Visiting Professor Discusses Framework for Human-Centered Design at SISLT IE Lab

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From left to right: Faith Demir (IE Lab), Neeley Current (IE Lab), Joe Griffin  (MissionHydroScience project), Isa Jahnke (SISLT, IE Lab), Gerhard Fischer, Marge Skubic (College of Engineering), Rose Marra (SISLT), Lorraine Phillips (School of Nursing)

From left to right: Faith Demir (IE Lab), Neeley Current (IE Lab), Joe Griffin
(MissionHydroScience project), Isa Jahnke (SISLT, IE Lab), Gerhard Fischer, Marge Skubic (College of Engineering), Rose Marra (SISLT), Lorraine Phillips (School of Nursing)

Professor Gerhard Fischer from the University of Colorado at Boulder visited the MU School of Information Science and Learning Technologies (SISLT) and its Information Experience (IE) Lab.

Fischer presented his research of Quality of Life: A Transformative Framework for Human-Centered Design. In it, he proposed a transformative framework to foster, nurture, and support Quality of Life (QoL) as one of the most challenging design problems of the digital age.

QoL is a broad concept without a precise, generally accepted definition. In design, trade-offs are universal because there are no best solutions independent of goals, objectives, and values, specifically for systemic, ill-defined, and wicked problems such as QoL.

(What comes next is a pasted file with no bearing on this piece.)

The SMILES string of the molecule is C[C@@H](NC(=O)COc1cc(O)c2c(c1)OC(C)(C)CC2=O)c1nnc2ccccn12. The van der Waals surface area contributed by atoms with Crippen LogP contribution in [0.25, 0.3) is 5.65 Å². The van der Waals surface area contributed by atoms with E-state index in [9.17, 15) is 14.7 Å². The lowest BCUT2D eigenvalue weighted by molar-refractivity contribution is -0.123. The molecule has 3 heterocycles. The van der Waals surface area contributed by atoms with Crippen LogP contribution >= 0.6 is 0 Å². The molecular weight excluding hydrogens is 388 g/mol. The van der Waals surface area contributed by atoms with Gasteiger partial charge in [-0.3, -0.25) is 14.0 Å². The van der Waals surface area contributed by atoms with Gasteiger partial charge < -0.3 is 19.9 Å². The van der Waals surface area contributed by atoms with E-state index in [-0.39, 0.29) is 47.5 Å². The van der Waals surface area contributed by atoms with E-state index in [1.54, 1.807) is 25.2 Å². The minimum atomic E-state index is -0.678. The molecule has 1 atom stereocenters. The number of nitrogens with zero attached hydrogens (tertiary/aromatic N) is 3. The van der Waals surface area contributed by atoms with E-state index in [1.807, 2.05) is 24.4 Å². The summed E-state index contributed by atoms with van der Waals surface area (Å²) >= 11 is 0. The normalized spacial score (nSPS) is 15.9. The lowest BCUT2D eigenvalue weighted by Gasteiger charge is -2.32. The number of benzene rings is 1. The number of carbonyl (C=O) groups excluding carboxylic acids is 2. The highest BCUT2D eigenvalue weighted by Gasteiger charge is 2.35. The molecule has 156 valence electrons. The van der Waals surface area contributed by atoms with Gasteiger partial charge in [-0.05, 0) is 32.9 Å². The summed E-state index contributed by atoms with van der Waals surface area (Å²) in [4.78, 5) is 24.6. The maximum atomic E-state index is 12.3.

Grounded in research activities from a broad spectrum of different disciplines and an analysis from our research over the last two decades, this presentation explored specific design trade-offs. The insights and arguments are summarized in requirements for the design of socio-technical environments to address future challenges for human-centered design grounded in a QoL perspective.

Gerhard Fischer is a Professor Adjunct and Professor Emeritus of Computer Science, a Fellow of the Institute of Cognitive Science, and the Director of the Center for Lifelong Learning and Design (L3D) at the University of Colorado at Boulder. His research has focused on new conceptual frameworks and new socio-technical environments for human-centered computing, design, and learning, working, and collaborating.

His recent work is centered on quality of life in the digital age, social creativity, meta-design, cultures of participation, design trade-offs, and rich landscapes for learning (including MOOCs).

For more information about Gerhard Fischer, click here.